Know Your Herbs: Parsley
Parsley is a necessary addition to any respectable herb garden. Not just one plant, but a good growth of parsley. Hear me out: parsley is perhaps the most seriously undervalued herb of our time. Visiting restaurants, eating mum’s home cooking, and perusing new recipes online, I have witnessed its constant marginalisation as a mere “garnish.” It only comes into play as the last step of any recipe. Poor parsley. Although these day it is found sitting quietly on the sidelines of any exciting culinary event, parsley has a rich, flavourful and somewhat tumultuous history.
In its natural range of southeastern Europe and western Asia, our lovely plate-decorating herb was encountered by early civilisations and quickly developed an association with death. This can be partially accounted for by the fact that humans took a long, long time to distinguish edible parsley from false, poisonous parsley; accidental poisonings over the generations led people to look upon parsley with a suspicious eye. Ancient Greece felt the strongest degree of mistrust. Parsley was an outright symbol of death and the afterlife. Illustrations of the goddess of the underworld, Persephone, often present her carrying bunches of parsley in arm. The herb is notoriously slow and difficult to germinate from seed, and I expect no less from the ancient Greeks than a fantastically whimsical explanation: they postulated that gods of the underworld had claimed the apparently unsuccessful parsley seeds as their own.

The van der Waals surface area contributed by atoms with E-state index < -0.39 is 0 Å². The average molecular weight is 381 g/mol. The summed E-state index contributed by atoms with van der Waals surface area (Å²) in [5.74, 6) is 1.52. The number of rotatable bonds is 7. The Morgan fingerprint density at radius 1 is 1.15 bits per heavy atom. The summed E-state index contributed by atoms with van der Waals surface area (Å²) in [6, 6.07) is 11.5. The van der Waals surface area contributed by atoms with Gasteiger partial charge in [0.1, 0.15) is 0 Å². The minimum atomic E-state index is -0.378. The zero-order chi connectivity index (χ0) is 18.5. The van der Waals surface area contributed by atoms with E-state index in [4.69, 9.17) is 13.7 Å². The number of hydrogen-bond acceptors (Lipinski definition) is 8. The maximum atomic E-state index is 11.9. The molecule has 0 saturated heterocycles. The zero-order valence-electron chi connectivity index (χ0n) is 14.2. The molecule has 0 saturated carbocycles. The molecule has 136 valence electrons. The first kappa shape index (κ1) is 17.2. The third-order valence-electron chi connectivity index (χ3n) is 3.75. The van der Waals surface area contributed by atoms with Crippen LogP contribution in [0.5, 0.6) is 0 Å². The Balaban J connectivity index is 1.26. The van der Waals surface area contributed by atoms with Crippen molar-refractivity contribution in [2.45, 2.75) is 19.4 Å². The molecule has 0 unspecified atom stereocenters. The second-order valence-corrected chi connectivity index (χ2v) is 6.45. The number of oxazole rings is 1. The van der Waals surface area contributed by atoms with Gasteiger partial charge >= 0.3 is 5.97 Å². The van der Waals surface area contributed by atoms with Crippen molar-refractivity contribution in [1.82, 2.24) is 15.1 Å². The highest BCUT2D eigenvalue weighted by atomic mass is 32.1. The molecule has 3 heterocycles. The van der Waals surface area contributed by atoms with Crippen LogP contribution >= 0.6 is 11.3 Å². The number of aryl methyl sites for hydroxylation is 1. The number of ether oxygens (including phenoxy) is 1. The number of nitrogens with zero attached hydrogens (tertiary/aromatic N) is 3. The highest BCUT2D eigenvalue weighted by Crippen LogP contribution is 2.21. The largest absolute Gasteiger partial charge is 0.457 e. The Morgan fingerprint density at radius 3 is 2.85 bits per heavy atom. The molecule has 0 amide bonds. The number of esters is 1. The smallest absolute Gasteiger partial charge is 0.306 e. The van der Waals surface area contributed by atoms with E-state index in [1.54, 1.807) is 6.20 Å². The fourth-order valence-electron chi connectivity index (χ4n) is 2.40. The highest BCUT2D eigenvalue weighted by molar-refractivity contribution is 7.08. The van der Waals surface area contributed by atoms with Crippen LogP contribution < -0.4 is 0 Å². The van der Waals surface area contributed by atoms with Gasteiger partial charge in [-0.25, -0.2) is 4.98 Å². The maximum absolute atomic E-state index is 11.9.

I think I’m going to start using that as an excuse. “Oh no! Your herb garden seeds didn’t germinate?” “Nah, mate, they’ve gone to the underworld. I’m hoping next batch will remain in this realm, though.”
Actually, parsley seeds are stubborn because they contain a natural herbicide to prevent competition. After the herbicide has been fully released and has run its course, then and only then will the parsley seed sprout. Tricky devils. Due to this underworld connection, parsley was banned from mealtime in ancient Greece. Rather, it exclusively made appearances at funerals, tombs, and major battles. Parsley, along with the superstitions surrounding it, spread throughout Europe.
Parsley was first employed as a garnish in Rome. The herb was originally worn as a garland to dispel the less appealing odours on one’s breath, such as onion, garlic, and alcohol. It was later chopped finely and scattered atop dishes to prevent bad breath more directly. Modern day herbalists recommend chewing fresh sprigs of parsley to alleviate bad breath – but I guess this really depends on whether or not you enjoy the scent of parsley.
Eventually we warmed up to the idea of parsley, for our own good. It is a highly nutritious herb, loaded with vitamins A, B, C and K. This helps to boost immune systems and keep our bodies and minds in check. The diuretic (water-expelling) properties of parsley have found purpose in kidney cleanse diets and treatments for urinary tract infections. High folic acid content can help your heart. Carotenoids can maintain your eyesight. High iron content makes for a fantastic daily supplement. Parsley root has long been used to treat digestive disorders. Knowing all the benefit of parsley makes me want to put an end to this whole “garnish” nonsense. Let’s change the world one dish at a time!